Tommy Wiseau

Tommy Wiseau is an American actor and filmmaker. He produced and directed ‘The Room’ (2003), which has been described by many critics as ‘one of the worst movies ever made’ and has gained cult film status. He also directed the 2004 documentary ‘Homeless in America’ and the 2015 sitcom ‘The Neighbors.’

Wiseau is secretive about his early life. In various interviews, he has claimed to have lived in France ‘a long time ago,’ asserted that he grew up in New Orleans, and described having ‘an entire family’ in Chalmette, Louisiana.

In interviews following the release of ‘The Room,’ Wiseau gave an age which would indicate he was born in 1968 or 1969, but actor Greg Sestero claims in his 2013 memoir, ‘The Disaster Artist,’ that his brother’s girlfriend obtained copies of Wiseau’s U.S. immigration papers and found that Wiseau was born ‘much earlier’ than he claimed, in an Eastern Bloc country in the 1950s.

In his 2016 documentary, ‘Room Full of Spoons,’ Rick Harper claims to have researched Wiseau’s background and concluded that he is Polish and originally from the city of Poznań. Wiseau revealed that he is ‘originally from Europe’ in an interview on ‘Jimmy Kimmel Live!’ In an interview with Howard Stern later that year, he claimed to speak French and said he is a Catholic.

In ‘The Disaster Artist,’ Sestero asserts that Wiseau revealed to him — through ‘fantastical, sad, self-contradictory stories’ — that as a young adult he moved to Strasbourg, where he adopted the name ‘Pierre’ and worked as a restaurant dishwasher. According to Sestero, Wiseau described being wrongfully arrested following a drug raid at a youth hostel and being traumatized by his mistreatment by the French police, which led him to immigrate to the U.S., purportedly to live with his aunt and uncle in Chalmette, Louisiana.

Sestero asserts that Wiseau subsequently moved to San Francisco, California, where he worked as a street vendor selling toys to tourists near Fisherman’s Wharf. Wiseau supposedly gained the nickname ‘The Birdman’ for his bird toys, which were only popular in Europe at the time; this led him to legally change his name when he became a United States citizen to Thomas Pierre Wiseau, taking the French word for ‘bird’, oiseau, and replacing the O with the W of his birth name.

According to Sestero, Wiseau worked a variety of jobs in the San Francisco Bay Area, including restaurant busboy and hospital worker, and ran a business called Street Fashions USA that sold irregular blue jeans at discounted prices. He eventually purchased and rented out large retail spaces in and around San Francisco and Los Angeles, making him independently wealthy.

In the same book, however, Sestero admits that the idea of Wiseau becoming wealthy so quickly via the jobs he claims to have had is so unlikely that he himself finds it impossible to believe. Sestero suggests on several occasions that many people involved with the creation of ‘The Room’ believed the film to be part of some money-laundering scheme for organized crime, but Sestero himself considers this unlikely.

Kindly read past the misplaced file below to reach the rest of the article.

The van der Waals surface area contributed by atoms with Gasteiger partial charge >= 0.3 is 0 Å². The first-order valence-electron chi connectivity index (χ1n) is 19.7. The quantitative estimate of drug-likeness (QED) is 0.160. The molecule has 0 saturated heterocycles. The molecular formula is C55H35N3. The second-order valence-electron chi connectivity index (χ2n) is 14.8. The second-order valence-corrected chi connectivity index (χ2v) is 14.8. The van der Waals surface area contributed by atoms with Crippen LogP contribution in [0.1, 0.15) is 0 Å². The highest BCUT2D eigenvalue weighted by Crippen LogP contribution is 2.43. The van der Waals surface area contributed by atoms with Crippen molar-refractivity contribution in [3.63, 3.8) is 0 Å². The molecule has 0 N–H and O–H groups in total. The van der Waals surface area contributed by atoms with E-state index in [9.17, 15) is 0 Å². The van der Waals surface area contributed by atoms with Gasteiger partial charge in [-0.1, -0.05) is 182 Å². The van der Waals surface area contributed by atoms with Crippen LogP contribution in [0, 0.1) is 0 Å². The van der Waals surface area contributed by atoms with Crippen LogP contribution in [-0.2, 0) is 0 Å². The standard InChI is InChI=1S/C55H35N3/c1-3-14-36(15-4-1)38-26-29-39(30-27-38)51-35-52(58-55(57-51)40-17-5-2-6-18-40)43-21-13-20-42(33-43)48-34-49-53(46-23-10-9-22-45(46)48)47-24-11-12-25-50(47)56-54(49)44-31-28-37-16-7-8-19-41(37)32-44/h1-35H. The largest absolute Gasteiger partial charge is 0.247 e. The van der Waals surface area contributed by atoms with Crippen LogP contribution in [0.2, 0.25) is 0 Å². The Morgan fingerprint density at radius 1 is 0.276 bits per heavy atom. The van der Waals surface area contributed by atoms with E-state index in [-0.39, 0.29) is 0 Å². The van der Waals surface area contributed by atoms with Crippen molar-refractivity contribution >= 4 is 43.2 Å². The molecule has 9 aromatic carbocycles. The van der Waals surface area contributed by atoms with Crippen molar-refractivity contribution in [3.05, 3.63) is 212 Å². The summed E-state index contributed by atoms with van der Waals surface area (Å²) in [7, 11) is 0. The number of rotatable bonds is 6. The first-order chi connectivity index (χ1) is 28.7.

Sestero recounts that at some point, Wiseau was involved in a near-fatal car crash in California after another driver ran a red light and struck Wiseau’s vehicle; as a result, Wiseau was hospitalized for several weeks. Sestero suggests that this incident was the turning point in Wiseau’s life that led him to pursue his dreams of becoming an actor and director, ambitions that he had long neglected while pursuing financial security. Wiseau’s cinematic influences include James Dean, Marlon Brando, Tennessee Williams, Orson Welles, Elizabeth Taylor, and Alfred Hitchcock.

‘The Room’ was released in 2003. Its budget was $6 million, the financing of which has remained a source of intrigue. The film was based on an unpublished 540-page novel written by Wiseau himself. The movie was immediately lambasted by critics, but ultimately became a ‘cult classic’ with late-night showings at theaters around the world. Audience members typically arrive wearing wigs resembling their favorite characters, interact with the dialogue on screen, and throw plastic cutlery and footballs around the theater in reference to on-screen events.

This attention grew into what was dubbed The Room’s 2010–2011 ‘Love is Blind’ International Tour, with the movie being screened in the United Kingdom, Germany, Denmark, Australia and India, among other locations. Wiseau appears at many of these events, posing for photographs with fans and often addressing the audience before screenings.

In 2004, Wiseau produced and appeared in a short documentary, Homeless in America. In 2010, Wiseau acted in a short film entitled The House That Drips Blood on Alex, a parody horror film written and produced by sketch comedy group Studio8. The film had a preview showing at Comic-Con on July 24, 2010. It premiered on Comedy Central and appeared online on October 14, 2010.[29]

Wiseau has stated that he has been influenced by the films ‘The Guns of Navarone’ and ‘Citizen Kane,’ and the actors James Dean and Marlon Brando. According to Sestero, Wiseau’s obsession with James Dean was so intense that he often visited a Los Angeles restaurant owned by a former acquaintance of Dean, and that several lines of dialogue in ‘The Room’ (including the infamous cry ‘You are tearing me apart, Lisa!’) were based on lines from ‘Rebel Without a Cause.’

In the 2017 film adaptation of ‘The Disaster Artist,’ James Franco portrays Wiseau. Wiseau approved of the choice, as well as that of Dave Franco playing Greg Sestero. In 2009, Wiseau guest-starred in an episode of ‘Tim and Eric Awesome Show, Great Job!’ entitled ‘Tommy,’ wherein Wiseau guest-directed a segment entitled ‘Pigman.’ After Wiseau expressed a desire to work with the duo again, Tim and Eric announced in 2009 that they were developing two series for him.

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